One of the things I found so interesting was that the book focuses on the Witch Queen and the Witch Father while stating that they aren’t deities. Yet in explaining that they’re not deities, descriptions are given that sound like the descriptions of a deity. I’m always interested in people’s distinctions in things. In the end, whatever they are exactly is a moot point, but my curiosity is still piqued in regards to your personal views. Can you explain why you differentiate these two figures as not being deities? What I mean is, what in your view would make them deities?
By definition- deities are divine beings, assigned the status of gods- gods being superhuman beings or spirits worshipped as having power over nature or human fortunes. One would go to a god for favors or protection or blessing. Some people worship them, some people claim to only “work” with them. Witches and pagans everywhere love to put their own spin on the definition, we see it all the time in these types of discussions. Above all else though, deities are supernatural entities and supernatural, the very word, means beyond the laws of nature.
In addition to that, and it’s not an especially popular opinion, but- gods are utterly man-made. They would not exist without us, humanity gave them life. And all the same- what is created by humans, what is granted life at our hands and through our hearts, can thus die. Gods rely on the belief of humanity to exist and so, they can be forgotten. In addition to that, or rather- to bolster that statement, our species creates new gods all the time. Some already existing god is arbitrarily renamed because one group of humans stole a concept from another group, so what happens then? This act of cultural “borrowing” can entirely change the god’s identity and if enough people believe in that version, that version now has a life and history all its own.
With this in mind, the existence of a god predicates completely on human perception. Full-stop, they need us to live. Without any humans to worship a god, that god will cease to exist. If a god’s name is no longer found in recorded history or is lost to any living memory, that god is wholly forgotten and loses all power in this world. Maybe this is just my chaote heart speaking, but at their core, gods are really just jumped-up tulpas. We created them, we gave them their power- sometimes an awful lot of power and sometimes quite for the worse.
Now, the forces behind the masks of the Witch Lord and the Witch Queen are primordial land spirits. They’re not gods. They are not even supernatural. How can you be a being that transcends nature when you are, quite literally, nature itself? They aren’t worshipped or asked for favors and they certainly don’t need the attention of a human to bolster their existence. They simply don’t need us and whether we believe in them or not means nothing. For all the hand-wringing over how we’re destroying the planet, nature does not exists at humanity’s pleasure- it’s the other way round. If we were no longer wanted here, the land would remove us with little to no effort. Humans are a temporary inconvenience to the land and nature will exist long after humanity is but a restless memory.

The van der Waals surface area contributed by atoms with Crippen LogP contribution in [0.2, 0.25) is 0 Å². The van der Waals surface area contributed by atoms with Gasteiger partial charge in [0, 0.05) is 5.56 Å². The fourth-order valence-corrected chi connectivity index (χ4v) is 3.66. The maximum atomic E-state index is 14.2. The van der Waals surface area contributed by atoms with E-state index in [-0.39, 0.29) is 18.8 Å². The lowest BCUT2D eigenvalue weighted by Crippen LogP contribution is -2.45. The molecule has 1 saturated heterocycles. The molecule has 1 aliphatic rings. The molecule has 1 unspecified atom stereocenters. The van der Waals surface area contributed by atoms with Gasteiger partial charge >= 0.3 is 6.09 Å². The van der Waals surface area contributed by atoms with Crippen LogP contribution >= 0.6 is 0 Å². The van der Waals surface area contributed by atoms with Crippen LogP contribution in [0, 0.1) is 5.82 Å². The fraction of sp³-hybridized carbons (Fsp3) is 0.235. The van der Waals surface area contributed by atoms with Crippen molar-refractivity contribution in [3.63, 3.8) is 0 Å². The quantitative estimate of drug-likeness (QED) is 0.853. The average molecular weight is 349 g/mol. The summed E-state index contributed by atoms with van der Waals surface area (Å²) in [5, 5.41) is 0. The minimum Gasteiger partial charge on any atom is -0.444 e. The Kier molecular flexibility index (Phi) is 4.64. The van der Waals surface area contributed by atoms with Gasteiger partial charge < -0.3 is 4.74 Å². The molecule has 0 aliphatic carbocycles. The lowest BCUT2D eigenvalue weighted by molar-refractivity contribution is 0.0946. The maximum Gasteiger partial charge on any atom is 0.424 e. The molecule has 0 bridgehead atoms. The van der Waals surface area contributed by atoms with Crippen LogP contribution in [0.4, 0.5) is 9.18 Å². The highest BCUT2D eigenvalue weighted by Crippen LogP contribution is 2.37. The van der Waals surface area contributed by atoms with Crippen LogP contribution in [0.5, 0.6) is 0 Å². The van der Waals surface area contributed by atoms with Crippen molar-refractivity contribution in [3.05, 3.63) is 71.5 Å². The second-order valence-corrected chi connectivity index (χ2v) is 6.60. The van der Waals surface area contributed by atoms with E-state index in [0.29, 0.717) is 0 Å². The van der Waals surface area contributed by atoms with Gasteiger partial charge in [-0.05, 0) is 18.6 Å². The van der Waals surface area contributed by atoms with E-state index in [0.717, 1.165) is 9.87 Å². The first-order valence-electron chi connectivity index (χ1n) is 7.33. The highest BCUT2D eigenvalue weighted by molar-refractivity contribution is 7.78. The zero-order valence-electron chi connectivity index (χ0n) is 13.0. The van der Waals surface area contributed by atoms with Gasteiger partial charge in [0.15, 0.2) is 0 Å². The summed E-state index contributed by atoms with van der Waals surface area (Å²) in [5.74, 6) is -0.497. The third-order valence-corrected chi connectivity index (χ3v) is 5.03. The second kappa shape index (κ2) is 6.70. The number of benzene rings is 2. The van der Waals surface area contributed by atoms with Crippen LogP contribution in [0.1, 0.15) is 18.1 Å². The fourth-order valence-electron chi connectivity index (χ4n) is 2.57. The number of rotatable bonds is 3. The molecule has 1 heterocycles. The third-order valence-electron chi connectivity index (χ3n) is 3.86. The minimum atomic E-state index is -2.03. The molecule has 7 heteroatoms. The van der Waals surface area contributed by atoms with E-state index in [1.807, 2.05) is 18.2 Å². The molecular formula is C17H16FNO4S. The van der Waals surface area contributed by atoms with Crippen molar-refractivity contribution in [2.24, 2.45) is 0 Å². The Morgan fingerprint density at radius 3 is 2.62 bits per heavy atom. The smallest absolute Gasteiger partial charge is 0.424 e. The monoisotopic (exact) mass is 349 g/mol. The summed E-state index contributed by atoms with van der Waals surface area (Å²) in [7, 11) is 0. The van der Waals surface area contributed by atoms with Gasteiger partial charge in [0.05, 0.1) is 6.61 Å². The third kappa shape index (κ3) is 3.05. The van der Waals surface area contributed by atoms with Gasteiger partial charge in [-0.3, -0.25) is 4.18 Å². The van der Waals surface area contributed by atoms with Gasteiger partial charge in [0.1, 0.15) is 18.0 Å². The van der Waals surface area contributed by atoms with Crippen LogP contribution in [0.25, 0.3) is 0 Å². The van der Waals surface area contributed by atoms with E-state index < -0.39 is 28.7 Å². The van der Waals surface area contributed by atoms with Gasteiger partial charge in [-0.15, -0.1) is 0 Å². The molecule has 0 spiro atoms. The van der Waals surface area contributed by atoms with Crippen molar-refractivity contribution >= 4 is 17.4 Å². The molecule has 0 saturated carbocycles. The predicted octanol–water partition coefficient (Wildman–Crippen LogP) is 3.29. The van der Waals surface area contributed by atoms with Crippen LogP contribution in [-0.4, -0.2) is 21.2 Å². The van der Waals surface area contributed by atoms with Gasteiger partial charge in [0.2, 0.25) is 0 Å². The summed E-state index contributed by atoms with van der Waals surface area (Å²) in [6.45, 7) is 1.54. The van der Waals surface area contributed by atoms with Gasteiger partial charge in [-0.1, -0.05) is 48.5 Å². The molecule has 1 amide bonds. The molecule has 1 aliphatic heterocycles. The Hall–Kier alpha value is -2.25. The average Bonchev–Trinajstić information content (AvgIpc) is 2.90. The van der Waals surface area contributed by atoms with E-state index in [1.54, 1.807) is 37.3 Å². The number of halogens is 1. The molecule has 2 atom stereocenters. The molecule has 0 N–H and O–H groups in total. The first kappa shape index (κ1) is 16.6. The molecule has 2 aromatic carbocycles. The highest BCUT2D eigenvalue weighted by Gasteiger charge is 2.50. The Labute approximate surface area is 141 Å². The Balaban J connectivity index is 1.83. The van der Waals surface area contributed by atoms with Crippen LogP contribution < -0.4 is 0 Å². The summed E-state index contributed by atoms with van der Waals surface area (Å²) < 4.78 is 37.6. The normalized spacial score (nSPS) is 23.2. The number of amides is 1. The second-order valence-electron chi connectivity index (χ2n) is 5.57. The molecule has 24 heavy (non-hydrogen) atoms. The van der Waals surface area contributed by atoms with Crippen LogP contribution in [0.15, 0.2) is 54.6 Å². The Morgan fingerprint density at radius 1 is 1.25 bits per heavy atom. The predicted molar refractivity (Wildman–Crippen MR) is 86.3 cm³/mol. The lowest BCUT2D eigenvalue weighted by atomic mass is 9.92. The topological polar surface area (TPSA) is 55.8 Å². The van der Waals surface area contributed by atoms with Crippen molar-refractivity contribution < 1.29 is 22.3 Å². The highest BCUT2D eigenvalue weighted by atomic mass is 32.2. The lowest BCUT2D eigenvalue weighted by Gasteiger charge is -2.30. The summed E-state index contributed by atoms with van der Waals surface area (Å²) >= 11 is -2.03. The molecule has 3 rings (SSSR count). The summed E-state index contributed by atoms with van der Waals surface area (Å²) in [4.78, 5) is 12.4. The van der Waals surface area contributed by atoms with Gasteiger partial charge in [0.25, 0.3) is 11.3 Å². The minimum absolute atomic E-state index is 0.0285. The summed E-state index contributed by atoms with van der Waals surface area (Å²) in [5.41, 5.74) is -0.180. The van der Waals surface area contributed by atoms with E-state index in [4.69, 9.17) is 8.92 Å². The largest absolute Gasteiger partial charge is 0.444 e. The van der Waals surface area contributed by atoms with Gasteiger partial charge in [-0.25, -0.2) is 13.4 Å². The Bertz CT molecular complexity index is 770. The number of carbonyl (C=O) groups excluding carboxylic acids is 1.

The sculptures of the Witch Lord and Witch Queen are man-made and their creation was spirit-led, but as I mentioned before- those faces are only masks. Chris gave them anthropomorphic form when he sculpted them because that’s just what humans do. We’re amazingly self-centered and selfish creatures, artists especially so, and that means everything bigger than us has to look like us. Underneath the masks though, they’re still just parts of the land, parts of nature that can never truly die.
If there was only one thing readers take away after reading your book, what do you hope it is?
We’re not telling anyone that this is the only way to practice witchcraft and if you don’t practice it our way, then you’re a sucker. But, what we are doing is spelling out (heh) a definitive and nigh-exhaustive examination of the core workings of witchcraft as we’ve observed and experienced without the associated cultural decorations.
We’ve heard a little bit of grumpiness over some statements we made in Besom, Stang, and Sword regarding how witchcraft does not inherently require deities nor is it simply about magick or fertility cycles or the like and there was apparently this bristling of oh, except when it DOES. But, see- bristle or no, it still doesn’t. That word there inherently is critical to the statement. Witchcraft, in and of itself and for it to exist as a concept, most assuredly does not REQUIRE deity work to be witchcraft. Nor does it REQUIRE the observance of a fertility cycle. The key word is require. The key word is inherent. When you distill witchcraft down to its basest essence, you are able to parse out its six defined components, that’s the Six-Fold Path: history and lore; magick; divination; herbalism; necromancy; and hedgewitchery. You can add all manner of other things to this party to dress it up to your individual liking, but witchcraft has those six key features at its core and after they come together, all the rest of it remains just personal taste.